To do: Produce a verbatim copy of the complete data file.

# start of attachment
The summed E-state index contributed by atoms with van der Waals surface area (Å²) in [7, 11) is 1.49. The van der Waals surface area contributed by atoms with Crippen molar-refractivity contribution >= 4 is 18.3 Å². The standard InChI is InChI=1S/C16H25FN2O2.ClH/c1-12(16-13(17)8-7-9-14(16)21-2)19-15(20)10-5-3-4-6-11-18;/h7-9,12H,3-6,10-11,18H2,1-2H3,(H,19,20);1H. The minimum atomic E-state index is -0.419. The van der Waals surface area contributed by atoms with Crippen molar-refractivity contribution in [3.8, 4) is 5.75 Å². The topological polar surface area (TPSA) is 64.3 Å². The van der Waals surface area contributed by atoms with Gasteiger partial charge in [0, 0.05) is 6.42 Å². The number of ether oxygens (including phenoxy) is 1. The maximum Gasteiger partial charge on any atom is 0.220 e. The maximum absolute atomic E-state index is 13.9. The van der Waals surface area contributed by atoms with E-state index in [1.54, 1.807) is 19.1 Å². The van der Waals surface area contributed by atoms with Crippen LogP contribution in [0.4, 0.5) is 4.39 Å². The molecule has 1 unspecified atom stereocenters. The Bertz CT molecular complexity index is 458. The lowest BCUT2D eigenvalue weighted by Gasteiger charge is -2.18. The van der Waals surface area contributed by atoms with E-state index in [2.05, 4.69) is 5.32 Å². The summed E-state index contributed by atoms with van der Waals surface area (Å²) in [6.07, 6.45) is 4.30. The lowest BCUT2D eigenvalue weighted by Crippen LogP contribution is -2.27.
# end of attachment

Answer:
The summed E-state index contributed by atoms with van der Waals surface area (Å²) in [7, 11) is 1.49. The van der Waals surface area contributed by atoms with Crippen molar-refractivity contribution >= 4 is 18.3 Å². The standard InChI is InChI=1S/C16H25FN2O2.ClH/c1-12(16-13(17)8-7-9-14(16)21-2)19-15(20)10-5-3-4-6-11-18;/h7-9,12H,3-6,10-11,18H2,1-2H3,(H,19,20);1H. The minimum atomic E-state index is -0.419. The van der Waals surface area contributed by atoms with Crippen molar-refractivity contribution in [3.8, 4) is 5.75 Å². The topological polar surface area (TPSA) is 64.3 Å². The van der Waals surface area contributed by atoms with Gasteiger partial charge in [0, 0.05) is 6.42 Å². The number of ether oxygens (including phenoxy) is 1. The maximum Gasteiger partial charge on any atom is 0.220 e. The maximum absolute atomic E-state index is 13.9. The van der Waals surface area contributed by atoms with E-state index in [1.54, 1.807) is 19.1 Å². The van der Waals surface area contributed by atoms with Crippen LogP contribution in [0.4, 0.5) is 4.39 Å². The molecule has 1 unspecified atom stereocenters. The Bertz CT molecular complexity index is 458. The lowest BCUT2D eigenvalue weighted by Gasteiger charge is -2.18. The van der Waals surface area contributed by atoms with E-state index in [2.05, 4.69) is 5.32 Å². The summed E-state index contributed by atoms with van der Waals surface area (Å²) in [6.07, 6.45) is 4.30. The lowest BCUT2D eigenvalue weighted by Crippen LogP contribution is -2.27.